Osteomyelitis is defined as infection in bone. Osteomyelitis in long bones includes infections that differ from one another with regard to duration, etiology, pathogenesis, extent of bone involvement, and type of patient (which can be an infant, child, adult, or compromised or uncompromised host).
In hematogenous osteomyelitis, a single pathogenic organism is almost always recovered from the bone. In infants, Staphylococcus aureus, Streptococcus agalactiae, and Escherichia coli are most frequently isolated from blood or bone.
However, in children over one year of age, Staphylococcus aureus, Streptococcus pyogenes, and Haemophilus influenzae are most commonly isolated. The incidence of Haemophilus influenza infection decreases after the age of four years.
In adults, Staphylococcus aureus is the most common organism isolated. Multiple organisms are usually isolated from bone infected as a result of direct inoculation or contiguous focus infection. Staphylococcus aureus remains the most commonly isolated pathogen. However, gram-negative bacilli and anaerobic organisms are also frequently isolated.
1. Source of Infection
Osteomyelitis can be caused by hematogenous spread, direct inoculation of microorganisms into bone, or a contiguous focus of infection. Hematogenous osteomyelitis usually involves the metaphysis of long bones in children because long bones of children have very active metabolic rates. The most common causes of direct-inoculation osteomyelitis are penetrating injuries and surgical contamination. Contiguous osteomyelitis commonly occurs in patients with severe vascular disease.
2. Host Factors
Host factors are primarily involved in the containment of the infection once it has been introduced adjacent to or into the bone. Host factors may predispose individuals to the development of osteomyelitis. Host deficiencies that lead to bacteremia favor the development of hematogenous osteomyelitis.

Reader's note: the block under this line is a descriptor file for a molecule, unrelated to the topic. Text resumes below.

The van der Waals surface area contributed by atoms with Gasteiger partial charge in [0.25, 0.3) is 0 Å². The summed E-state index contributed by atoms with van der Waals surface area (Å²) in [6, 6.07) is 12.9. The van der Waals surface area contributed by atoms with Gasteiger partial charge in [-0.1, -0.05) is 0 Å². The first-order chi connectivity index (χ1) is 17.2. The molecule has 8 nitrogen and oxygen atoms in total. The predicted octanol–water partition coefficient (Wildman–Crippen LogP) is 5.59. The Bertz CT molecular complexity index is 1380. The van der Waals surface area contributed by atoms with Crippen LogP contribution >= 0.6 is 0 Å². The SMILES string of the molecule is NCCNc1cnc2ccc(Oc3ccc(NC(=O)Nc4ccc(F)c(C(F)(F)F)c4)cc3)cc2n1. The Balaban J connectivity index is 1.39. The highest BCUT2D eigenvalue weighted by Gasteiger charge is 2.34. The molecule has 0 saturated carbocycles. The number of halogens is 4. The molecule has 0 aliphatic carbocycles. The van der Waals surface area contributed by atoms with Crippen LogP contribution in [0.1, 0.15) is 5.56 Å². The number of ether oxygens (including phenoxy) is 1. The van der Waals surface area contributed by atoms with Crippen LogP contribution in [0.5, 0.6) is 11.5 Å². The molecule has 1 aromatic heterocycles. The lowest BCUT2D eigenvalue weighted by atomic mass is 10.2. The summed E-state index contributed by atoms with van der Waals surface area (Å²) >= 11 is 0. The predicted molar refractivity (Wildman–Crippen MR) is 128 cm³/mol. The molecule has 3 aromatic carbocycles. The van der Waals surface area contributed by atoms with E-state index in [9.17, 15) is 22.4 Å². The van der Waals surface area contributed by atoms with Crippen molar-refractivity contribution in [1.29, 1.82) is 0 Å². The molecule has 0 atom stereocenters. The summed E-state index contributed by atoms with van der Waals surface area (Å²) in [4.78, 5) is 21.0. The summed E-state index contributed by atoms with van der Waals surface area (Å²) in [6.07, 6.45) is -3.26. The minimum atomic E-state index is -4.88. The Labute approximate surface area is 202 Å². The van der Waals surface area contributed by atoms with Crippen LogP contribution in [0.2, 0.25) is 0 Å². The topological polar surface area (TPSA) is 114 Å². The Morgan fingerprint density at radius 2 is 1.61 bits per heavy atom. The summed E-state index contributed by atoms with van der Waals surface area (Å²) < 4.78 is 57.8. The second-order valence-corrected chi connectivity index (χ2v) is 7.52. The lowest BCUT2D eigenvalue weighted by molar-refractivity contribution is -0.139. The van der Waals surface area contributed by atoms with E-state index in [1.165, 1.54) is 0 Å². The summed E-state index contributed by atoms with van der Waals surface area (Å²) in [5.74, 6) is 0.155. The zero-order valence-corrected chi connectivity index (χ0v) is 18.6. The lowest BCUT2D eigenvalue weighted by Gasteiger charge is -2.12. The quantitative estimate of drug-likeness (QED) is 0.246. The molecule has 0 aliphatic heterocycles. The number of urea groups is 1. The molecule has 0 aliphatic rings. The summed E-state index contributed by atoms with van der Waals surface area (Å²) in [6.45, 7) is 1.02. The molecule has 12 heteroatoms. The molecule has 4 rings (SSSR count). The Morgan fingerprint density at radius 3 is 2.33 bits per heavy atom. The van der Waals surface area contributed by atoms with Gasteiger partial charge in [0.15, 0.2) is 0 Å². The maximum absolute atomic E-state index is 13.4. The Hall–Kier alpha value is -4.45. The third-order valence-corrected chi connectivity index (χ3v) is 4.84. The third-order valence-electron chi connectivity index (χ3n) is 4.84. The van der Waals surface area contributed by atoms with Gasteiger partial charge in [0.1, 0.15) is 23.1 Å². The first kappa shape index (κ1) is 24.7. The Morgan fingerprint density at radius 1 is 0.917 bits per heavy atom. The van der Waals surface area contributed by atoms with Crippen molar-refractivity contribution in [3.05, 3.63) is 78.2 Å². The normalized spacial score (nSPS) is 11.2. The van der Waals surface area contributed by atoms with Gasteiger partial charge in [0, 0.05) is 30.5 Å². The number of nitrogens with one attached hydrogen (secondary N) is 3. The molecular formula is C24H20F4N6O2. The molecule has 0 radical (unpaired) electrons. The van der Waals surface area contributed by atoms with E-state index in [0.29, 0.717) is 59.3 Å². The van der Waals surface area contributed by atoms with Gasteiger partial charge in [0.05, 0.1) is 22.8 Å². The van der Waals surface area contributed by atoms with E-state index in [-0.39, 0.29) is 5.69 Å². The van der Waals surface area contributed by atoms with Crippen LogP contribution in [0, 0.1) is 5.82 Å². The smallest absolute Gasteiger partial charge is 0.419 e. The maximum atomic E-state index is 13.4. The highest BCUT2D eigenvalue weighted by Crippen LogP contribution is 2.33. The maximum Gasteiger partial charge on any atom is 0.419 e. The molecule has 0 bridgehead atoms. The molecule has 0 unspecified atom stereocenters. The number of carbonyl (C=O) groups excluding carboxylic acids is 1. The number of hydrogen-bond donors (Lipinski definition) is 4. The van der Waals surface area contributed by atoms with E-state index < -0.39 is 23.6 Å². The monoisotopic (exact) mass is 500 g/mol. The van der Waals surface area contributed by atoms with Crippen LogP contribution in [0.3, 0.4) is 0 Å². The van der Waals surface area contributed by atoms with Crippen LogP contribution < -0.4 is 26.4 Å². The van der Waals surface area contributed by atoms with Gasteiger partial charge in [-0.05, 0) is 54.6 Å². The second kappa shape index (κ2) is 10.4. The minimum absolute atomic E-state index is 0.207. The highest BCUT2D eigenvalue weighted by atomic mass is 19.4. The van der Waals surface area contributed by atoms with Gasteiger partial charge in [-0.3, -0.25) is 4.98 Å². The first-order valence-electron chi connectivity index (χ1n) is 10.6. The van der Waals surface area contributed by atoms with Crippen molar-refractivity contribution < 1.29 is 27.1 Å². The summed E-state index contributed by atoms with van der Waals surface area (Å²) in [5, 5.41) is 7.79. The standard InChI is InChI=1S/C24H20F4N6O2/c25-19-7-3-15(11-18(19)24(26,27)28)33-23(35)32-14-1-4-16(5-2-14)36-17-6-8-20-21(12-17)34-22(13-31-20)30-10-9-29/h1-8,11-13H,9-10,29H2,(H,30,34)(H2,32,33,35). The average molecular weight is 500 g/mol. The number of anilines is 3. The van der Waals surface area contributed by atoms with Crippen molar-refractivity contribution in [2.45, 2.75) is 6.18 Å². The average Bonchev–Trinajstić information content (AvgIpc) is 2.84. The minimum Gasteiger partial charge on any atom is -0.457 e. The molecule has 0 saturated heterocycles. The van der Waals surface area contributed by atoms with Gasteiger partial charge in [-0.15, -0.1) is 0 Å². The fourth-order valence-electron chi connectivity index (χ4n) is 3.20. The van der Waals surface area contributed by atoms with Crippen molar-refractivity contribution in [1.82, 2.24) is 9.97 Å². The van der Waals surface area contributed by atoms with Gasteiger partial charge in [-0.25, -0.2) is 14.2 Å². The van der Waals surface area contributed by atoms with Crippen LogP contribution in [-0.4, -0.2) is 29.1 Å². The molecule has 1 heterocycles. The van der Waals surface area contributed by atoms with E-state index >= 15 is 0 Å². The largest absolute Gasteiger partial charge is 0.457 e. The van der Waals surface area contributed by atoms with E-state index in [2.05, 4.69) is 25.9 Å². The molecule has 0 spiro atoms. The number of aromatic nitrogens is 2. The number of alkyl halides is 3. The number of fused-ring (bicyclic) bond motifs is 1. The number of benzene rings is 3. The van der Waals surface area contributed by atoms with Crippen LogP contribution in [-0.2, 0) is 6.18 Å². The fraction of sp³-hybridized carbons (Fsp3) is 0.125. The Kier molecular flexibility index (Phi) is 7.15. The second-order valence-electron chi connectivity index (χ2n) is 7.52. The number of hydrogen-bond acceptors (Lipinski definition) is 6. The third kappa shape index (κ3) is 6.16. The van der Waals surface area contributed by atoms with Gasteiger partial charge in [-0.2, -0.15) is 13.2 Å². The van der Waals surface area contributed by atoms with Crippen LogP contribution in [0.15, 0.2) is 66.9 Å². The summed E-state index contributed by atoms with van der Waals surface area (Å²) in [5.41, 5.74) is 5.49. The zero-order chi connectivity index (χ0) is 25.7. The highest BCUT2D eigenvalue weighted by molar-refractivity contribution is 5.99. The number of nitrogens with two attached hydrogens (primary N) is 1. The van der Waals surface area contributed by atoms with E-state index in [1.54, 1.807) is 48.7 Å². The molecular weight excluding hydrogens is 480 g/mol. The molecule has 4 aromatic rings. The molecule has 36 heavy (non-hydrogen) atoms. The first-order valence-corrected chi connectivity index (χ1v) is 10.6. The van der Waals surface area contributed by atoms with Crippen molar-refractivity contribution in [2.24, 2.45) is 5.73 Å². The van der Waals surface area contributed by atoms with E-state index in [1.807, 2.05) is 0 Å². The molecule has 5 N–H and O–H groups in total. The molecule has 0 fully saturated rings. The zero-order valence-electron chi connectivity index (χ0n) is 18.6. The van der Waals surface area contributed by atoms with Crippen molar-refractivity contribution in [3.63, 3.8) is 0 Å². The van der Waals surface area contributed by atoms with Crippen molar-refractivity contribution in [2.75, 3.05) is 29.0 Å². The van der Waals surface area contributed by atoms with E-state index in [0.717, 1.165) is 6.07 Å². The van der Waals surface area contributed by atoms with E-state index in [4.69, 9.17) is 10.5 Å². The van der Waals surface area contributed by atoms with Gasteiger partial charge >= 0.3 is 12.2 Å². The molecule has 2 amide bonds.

Host deficiencies that are involved in the direct inoculation of organisms and/or contiguous spread of infection from an adjacent area of soft-tissue infection are primarily involved in the lack of containment of the initial infection.
Some patients have an unusual susceptibility to acute skeletal infections when they have sickle cell anemia, chronic granulomatous disease, or diabetes mellitus. Many systemic and local factors influence the ability of the host to elicit an effective response to infection and treatment
1. Acute Osteomyelitis
Acute osteomyelitis presents as inflammation accompanied by edema, vascular congestion, and small-vessel thrombosis. In early acute disease, the vascular supply to the bone is decreased by infection extending into the surrounding soft tissue. When both the medullary and the periosteal blood supplies are compromised, large areas of dead bone (sequestra) may be formed in chronic phase.
However, if treated promptly and aggressively with antibiotics and possibly with surgery, acute osteomyelitis can be arrested before dead bone presents.
2. Chronic Osteomyelitis